I am here to discuss the next stage of our trade relationship with the United States and Mexico, the Canada-United States-Mexico agreement, CUSMA, also known as the new NAFTA.

We all know how we got here. On the campaign trail, President Donald Trump promised Americans a better deal with trade. Millions of Americans were concerned that jobs were flowing south to Mexico because of low wages, little regulation and few rights for workers. President trump told them that they were right. On election night, many analysts pointed to these words as the reason that President Trump was able to carry the rust belt states. That delivered him the presidency.

Unfortunately for Canadians, as soon as President Trump was elected, it became clear that calls for a new deal were more than just hot air. Renegotiating NAFTA was a primary goal for his presidency. That meant Canada would be back at the negotiating table.

The talk around the negotiating table was not comforting. Statements made by the Canadian government made it look like it did not take the situation seriously. The Prime Minister threw personal attacks at President Trump, which showed an interest in scoring political points rather than securing a good deal for Canadians.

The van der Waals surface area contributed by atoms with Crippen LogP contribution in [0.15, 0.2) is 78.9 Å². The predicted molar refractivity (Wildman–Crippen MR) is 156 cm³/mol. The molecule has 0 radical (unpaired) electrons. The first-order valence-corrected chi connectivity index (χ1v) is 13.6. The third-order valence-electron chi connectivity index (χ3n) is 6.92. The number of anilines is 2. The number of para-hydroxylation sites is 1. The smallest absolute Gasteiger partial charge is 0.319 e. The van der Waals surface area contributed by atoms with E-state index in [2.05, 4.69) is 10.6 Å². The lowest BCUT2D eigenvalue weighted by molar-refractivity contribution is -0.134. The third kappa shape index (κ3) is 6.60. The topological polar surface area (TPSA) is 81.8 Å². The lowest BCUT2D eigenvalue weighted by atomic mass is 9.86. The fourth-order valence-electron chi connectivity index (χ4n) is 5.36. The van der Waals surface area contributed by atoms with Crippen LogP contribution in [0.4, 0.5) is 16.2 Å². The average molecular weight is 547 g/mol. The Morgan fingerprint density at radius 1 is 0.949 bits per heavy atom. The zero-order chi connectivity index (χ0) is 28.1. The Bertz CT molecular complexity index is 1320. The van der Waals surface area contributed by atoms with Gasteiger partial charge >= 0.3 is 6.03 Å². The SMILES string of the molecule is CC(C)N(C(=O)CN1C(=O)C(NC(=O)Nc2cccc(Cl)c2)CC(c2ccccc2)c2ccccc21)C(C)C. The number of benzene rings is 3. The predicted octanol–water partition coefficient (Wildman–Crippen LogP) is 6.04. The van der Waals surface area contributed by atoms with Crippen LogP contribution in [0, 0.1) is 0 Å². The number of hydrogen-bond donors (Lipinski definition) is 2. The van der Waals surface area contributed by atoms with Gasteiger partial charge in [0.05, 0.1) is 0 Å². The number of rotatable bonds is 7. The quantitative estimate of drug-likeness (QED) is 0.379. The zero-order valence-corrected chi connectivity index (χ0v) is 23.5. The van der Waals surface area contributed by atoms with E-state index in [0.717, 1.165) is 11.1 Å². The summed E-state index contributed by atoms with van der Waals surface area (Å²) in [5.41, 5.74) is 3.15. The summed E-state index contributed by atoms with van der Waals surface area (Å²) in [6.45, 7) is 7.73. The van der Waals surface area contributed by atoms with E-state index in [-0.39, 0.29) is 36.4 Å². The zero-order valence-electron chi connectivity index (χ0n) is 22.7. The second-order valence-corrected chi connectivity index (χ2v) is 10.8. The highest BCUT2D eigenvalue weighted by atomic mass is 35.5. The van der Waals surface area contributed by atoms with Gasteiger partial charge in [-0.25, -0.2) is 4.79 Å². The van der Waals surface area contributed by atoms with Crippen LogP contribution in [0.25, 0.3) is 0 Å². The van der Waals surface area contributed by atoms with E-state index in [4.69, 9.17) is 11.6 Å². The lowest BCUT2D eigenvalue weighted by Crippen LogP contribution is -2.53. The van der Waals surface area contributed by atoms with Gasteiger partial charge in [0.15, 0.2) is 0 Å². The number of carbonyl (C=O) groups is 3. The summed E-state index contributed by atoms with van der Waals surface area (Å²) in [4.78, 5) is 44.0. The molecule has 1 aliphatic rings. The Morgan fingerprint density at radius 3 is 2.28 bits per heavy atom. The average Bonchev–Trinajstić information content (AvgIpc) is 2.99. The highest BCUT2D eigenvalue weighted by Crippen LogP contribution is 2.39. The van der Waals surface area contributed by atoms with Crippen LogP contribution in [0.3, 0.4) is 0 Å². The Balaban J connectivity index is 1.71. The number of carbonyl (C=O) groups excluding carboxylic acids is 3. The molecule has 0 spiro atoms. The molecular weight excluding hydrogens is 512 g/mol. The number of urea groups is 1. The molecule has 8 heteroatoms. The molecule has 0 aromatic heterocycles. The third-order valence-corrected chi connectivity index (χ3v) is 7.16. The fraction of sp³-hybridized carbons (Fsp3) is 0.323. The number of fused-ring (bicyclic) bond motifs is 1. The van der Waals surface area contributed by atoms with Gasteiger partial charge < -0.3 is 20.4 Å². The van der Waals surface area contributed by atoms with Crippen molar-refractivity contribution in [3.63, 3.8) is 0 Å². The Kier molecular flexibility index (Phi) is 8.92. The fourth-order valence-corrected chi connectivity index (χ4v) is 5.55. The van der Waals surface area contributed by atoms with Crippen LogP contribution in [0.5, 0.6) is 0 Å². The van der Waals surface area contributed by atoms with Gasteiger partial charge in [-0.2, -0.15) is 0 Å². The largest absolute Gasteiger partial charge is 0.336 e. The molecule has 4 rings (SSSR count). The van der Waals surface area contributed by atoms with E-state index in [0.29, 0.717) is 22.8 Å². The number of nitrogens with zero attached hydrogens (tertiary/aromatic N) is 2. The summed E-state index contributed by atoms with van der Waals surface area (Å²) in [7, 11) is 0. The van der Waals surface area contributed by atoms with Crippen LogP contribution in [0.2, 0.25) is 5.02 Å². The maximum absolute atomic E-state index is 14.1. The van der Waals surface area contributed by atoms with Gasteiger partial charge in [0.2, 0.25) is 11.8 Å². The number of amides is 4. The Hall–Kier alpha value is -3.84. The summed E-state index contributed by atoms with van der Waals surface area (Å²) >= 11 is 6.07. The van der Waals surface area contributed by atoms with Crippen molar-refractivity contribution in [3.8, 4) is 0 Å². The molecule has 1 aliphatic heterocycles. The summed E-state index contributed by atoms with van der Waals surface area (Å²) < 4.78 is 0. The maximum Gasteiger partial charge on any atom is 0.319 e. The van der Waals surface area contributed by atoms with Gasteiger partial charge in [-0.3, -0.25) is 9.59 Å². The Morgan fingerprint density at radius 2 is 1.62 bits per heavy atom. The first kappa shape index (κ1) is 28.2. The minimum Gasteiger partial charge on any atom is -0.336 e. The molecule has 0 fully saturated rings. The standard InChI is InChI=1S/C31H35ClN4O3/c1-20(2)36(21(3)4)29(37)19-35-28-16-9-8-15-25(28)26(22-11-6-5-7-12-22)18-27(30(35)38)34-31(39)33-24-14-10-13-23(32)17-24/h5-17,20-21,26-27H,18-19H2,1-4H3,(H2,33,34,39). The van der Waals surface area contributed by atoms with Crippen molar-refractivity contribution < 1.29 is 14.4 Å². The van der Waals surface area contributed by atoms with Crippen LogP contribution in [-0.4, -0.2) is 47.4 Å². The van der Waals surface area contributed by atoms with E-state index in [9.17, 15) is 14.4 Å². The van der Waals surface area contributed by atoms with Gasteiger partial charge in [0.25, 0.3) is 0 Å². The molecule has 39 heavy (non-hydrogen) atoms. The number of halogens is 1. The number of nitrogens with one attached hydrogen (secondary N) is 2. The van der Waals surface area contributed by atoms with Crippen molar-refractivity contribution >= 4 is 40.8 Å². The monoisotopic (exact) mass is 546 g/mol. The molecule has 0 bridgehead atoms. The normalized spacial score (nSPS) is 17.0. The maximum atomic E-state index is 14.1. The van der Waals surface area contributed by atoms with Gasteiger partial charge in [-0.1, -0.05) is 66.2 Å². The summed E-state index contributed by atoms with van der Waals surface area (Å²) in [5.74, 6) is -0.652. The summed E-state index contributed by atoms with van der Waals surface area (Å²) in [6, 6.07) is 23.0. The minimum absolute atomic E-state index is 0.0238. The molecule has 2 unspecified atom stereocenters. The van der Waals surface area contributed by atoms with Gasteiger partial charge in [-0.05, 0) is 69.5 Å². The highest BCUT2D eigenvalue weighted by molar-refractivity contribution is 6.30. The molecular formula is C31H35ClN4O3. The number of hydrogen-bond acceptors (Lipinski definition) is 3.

On the other side, statements by the President about Canada were often not true. At times, it seemed as if Canada was an afterthought, as President Trump focused on Mexico.

The good news is that the deal is done. After years of uncertainty, businesses can once again begin investing in Canada, and investors can be assured that trucks, ships and planes carrying goods between the United States, Canada and Mexico will not grind to a halt due to the repeal of NAFTA.

Many businesses and industries as a whole have made it clear that they want this deal signed, and they want it signed soon. Premiers across the country have also added their voices to that message.

I have already made it clear that the Conservative Party supports free trade. We understood that billions of dollars and hundreds of thousands of jobs, if not millions, were at stake. We wanted the best deal possible for Canadians.